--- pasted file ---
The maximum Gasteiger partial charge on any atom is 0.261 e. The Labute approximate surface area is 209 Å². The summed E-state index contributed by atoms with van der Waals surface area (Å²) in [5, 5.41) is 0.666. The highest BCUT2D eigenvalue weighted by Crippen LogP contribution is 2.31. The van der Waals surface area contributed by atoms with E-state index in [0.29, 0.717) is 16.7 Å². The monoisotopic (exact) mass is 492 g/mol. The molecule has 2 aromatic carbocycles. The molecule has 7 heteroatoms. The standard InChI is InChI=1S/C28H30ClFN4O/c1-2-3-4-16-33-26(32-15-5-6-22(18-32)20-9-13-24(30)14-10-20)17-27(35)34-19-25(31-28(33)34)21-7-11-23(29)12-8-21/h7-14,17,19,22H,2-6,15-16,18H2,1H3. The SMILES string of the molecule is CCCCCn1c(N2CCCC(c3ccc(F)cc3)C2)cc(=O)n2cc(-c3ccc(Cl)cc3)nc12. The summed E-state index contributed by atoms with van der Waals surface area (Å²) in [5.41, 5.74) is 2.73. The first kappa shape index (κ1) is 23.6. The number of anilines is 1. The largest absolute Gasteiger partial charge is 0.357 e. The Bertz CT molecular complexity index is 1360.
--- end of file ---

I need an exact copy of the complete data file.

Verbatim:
The maximum Gasteiger partial charge on any atom is 0.261 e. The Labute approximate surface area is 209 Å². The summed E-state index contributed by atoms with van der Waals surface area (Å²) in [5, 5.41) is 0.666. The highest BCUT2D eigenvalue weighted by Crippen LogP contribution is 2.31. The van der Waals surface area contributed by atoms with E-state index in [0.29, 0.717) is 16.7 Å². The monoisotopic (exact) mass is 492 g/mol. The molecule has 2 aromatic carbocycles. The molecule has 7 heteroatoms. The standard InChI is InChI=1S/C28H30ClFN4O/c1-2-3-4-16-33-26(32-15-5-6-22(18-32)20-9-13-24(30)14-10-20)17-27(35)34-19-25(31-28(33)34)21-7-11-23(29)12-8-21/h7-14,17,19,22H,2-6,15-16,18H2,1H3. The SMILES string of the molecule is CCCCCn1c(N2CCCC(c3ccc(F)cc3)C2)cc(=O)n2cc(-c3ccc(Cl)cc3)nc12. The summed E-state index contributed by atoms with van der Waals surface area (Å²) in [5.41, 5.74) is 2.73. The first kappa shape index (κ1) is 23.6. The number of anilines is 1. The largest absolute Gasteiger partial charge is 0.357 e. The Bertz CT molecular complexity index is 1360.